April 12, 2016

Meyler on LIberal Constitutionalism and the Sovereign Pardon

Bernadette A. Meyler, Stanford Law School, is publishing Liberal Constitutionalism and the Sovereign Pardon in The Scaffold of Sovereignty: Global and Aesthetic Perspectives on the History of a Concept (Zvi Ben-Dor Benite, Stefanos Geroulanos, and Nicole Jerr, eds., New York: Columbia University Press, forthcoming). Here is the abstract.
Theorists as diametrically opposed as Carl Schmitt and Immanuel Kant conceive of the pardon as an exception to the normal operation of law and associate that exception with the figure of the sovereign. This should not be surprising to those familiar with early modern political theory, which generally construed the pardon as one of the sovereign’s most significant powers. Those setting up the foundations for liberal constitutionalism, like Kant, failed to generate a new account of pardoning that would render it an important component of either the rule of law or democracy rather than a relic of monarchical sovereignty. Hence the pardon seems to fit more naturally into the anti-liberal Schmittian account of politics than into the contemporary U.S. constitutional order. As this essay contends, such a result was not inevitable; an alternative, non-sovereign conception of pardoning that appeared in early modern drama presented another possible basis for the act, one that was never implemented within politics. Kant associates pardoning with a particular kind of staging of the splendor of the king’s majesty, one trumped only by the horror of the spectacle of revolutionary and counter-revolutionary violence. This theatrical version of the pardon scene as affirming the height of the sovereign above the people — a version that manifests itself in the spectacular finales of early modern plays such as Shakespeare’s Measure for Measure — is countered by another kind of drama, in which forgiveness comes from a stranger or a friend, and is passed among citizens to reconstitute the state. The article concludes by analyzing an example of one such play, The Laws of Candy, and the path offered by its non-sovereign staging of pardoning.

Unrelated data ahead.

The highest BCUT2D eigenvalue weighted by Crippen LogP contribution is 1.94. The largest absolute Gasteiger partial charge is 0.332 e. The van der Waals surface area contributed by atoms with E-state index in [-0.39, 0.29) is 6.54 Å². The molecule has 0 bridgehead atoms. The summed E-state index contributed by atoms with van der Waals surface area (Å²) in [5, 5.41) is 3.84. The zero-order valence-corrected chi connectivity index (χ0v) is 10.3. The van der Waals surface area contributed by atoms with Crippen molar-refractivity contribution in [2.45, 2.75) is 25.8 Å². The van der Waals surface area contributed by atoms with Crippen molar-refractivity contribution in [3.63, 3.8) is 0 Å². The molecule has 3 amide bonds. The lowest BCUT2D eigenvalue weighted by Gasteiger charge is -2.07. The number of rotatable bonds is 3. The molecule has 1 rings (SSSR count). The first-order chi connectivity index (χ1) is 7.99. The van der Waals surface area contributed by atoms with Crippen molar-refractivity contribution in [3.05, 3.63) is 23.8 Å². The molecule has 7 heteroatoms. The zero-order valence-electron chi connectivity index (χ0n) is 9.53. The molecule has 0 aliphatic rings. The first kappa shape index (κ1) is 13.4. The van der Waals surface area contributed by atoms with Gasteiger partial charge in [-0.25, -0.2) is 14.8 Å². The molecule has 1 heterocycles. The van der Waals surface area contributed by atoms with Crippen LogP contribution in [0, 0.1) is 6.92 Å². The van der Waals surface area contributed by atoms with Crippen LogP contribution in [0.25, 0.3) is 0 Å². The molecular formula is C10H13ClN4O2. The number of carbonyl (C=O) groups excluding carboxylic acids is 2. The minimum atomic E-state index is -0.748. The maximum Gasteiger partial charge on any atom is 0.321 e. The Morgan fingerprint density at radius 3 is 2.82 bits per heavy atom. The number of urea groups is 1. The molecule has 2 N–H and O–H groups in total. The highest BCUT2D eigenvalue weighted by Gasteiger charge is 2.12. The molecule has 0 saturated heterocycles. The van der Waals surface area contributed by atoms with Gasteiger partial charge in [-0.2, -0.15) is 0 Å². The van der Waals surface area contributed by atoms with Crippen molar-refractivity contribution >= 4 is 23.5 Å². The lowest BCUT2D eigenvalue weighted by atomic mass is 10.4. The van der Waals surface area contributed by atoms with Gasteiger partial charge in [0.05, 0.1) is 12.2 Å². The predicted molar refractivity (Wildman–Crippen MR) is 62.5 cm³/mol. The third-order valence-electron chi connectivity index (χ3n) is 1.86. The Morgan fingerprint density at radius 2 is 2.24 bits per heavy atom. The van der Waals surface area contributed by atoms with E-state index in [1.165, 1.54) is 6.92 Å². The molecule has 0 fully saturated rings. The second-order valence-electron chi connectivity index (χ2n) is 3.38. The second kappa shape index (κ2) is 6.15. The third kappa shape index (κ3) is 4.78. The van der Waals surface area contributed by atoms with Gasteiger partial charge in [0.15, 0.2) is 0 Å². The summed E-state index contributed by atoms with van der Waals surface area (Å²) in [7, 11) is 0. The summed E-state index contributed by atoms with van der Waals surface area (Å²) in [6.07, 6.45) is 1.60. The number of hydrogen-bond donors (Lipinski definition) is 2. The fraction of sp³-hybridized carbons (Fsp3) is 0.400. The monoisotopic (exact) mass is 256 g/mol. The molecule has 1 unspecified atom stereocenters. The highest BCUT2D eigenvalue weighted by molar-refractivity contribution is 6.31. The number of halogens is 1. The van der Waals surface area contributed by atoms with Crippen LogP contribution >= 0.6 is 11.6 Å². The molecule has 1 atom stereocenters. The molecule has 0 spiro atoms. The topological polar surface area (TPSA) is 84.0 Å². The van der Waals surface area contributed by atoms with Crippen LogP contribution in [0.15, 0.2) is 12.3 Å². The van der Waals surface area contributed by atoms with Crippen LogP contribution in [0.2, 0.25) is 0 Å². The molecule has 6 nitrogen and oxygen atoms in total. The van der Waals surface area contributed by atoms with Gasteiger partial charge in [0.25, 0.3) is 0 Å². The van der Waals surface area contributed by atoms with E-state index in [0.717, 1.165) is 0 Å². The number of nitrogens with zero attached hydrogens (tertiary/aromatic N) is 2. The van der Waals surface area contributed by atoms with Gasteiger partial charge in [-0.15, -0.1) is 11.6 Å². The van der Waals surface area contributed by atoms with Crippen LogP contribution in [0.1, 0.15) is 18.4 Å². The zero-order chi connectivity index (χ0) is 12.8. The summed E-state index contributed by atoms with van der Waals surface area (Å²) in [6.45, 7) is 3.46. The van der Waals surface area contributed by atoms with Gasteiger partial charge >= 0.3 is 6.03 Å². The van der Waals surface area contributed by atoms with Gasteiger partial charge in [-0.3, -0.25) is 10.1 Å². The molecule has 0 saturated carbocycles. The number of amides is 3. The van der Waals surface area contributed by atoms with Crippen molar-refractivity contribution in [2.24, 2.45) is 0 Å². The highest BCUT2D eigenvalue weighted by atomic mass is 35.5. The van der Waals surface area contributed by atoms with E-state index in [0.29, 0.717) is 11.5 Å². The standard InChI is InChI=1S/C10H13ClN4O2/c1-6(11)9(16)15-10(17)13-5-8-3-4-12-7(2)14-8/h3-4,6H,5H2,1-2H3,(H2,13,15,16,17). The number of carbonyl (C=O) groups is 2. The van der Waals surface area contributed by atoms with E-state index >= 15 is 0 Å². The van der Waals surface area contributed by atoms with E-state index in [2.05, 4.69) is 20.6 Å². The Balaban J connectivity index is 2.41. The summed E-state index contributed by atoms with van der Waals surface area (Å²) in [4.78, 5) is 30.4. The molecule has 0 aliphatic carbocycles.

Download the essay from SSRN at the link.

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